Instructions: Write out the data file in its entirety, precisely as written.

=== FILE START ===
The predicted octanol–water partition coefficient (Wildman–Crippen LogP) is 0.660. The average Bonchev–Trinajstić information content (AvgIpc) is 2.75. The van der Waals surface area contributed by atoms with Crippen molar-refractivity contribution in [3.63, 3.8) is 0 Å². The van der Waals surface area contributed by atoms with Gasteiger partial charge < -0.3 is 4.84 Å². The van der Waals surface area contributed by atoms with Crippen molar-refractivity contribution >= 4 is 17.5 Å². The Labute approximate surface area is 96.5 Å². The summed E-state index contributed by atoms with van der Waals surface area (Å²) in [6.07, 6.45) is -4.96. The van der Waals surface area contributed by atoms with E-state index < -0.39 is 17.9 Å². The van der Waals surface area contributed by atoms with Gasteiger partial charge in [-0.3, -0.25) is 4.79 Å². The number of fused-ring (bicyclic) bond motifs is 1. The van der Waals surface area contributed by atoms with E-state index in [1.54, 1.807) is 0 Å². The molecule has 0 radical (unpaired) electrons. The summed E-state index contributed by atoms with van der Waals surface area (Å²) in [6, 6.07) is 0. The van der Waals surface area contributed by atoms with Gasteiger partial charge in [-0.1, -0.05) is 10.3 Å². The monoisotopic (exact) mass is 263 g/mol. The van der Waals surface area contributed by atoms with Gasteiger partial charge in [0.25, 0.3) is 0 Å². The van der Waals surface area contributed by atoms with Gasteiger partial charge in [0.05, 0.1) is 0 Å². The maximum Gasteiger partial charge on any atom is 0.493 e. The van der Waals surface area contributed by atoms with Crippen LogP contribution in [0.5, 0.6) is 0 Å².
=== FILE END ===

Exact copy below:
The predicted octanol–water partition coefficient (Wildman–Crippen LogP) is 0.660. The average Bonchev–Trinajstić information content (AvgIpc) is 2.75. The van der Waals surface area contributed by atoms with Crippen molar-refractivity contribution in [3.63, 3.8) is 0 Å². The van der Waals surface area contributed by atoms with Gasteiger partial charge < -0.3 is 4.84 Å². The van der Waals surface area contributed by atoms with Crippen molar-refractivity contribution >= 4 is 17.5 Å². The Labute approximate surface area is 96.5 Å². The summed E-state index contributed by atoms with van der Waals surface area (Å²) in [6.07, 6.45) is -4.96. The van der Waals surface area contributed by atoms with E-state index < -0.39 is 17.9 Å². The van der Waals surface area contributed by atoms with Gasteiger partial charge in [-0.3, -0.25) is 4.79 Å². The number of fused-ring (bicyclic) bond motifs is 1. The van der Waals surface area contributed by atoms with E-state index in [1.54, 1.807) is 0 Å². The molecule has 0 radical (unpaired) electrons. The summed E-state index contributed by atoms with van der Waals surface area (Å²) in [6, 6.07) is 0. The van der Waals surface area contributed by atoms with Gasteiger partial charge in [-0.1, -0.05) is 10.3 Å². The monoisotopic (exact) mass is 263 g/mol. The van der Waals surface area contributed by atoms with Gasteiger partial charge in [0.25, 0.3) is 0 Å². The van der Waals surface area contributed by atoms with Gasteiger partial charge in [0.05, 0.1) is 0 Å². The maximum Gasteiger partial charge on any atom is 0.493 e. The van der Waals surface area contributed by atoms with Crippen LogP contribution in [0.5, 0.6) is 0 Å².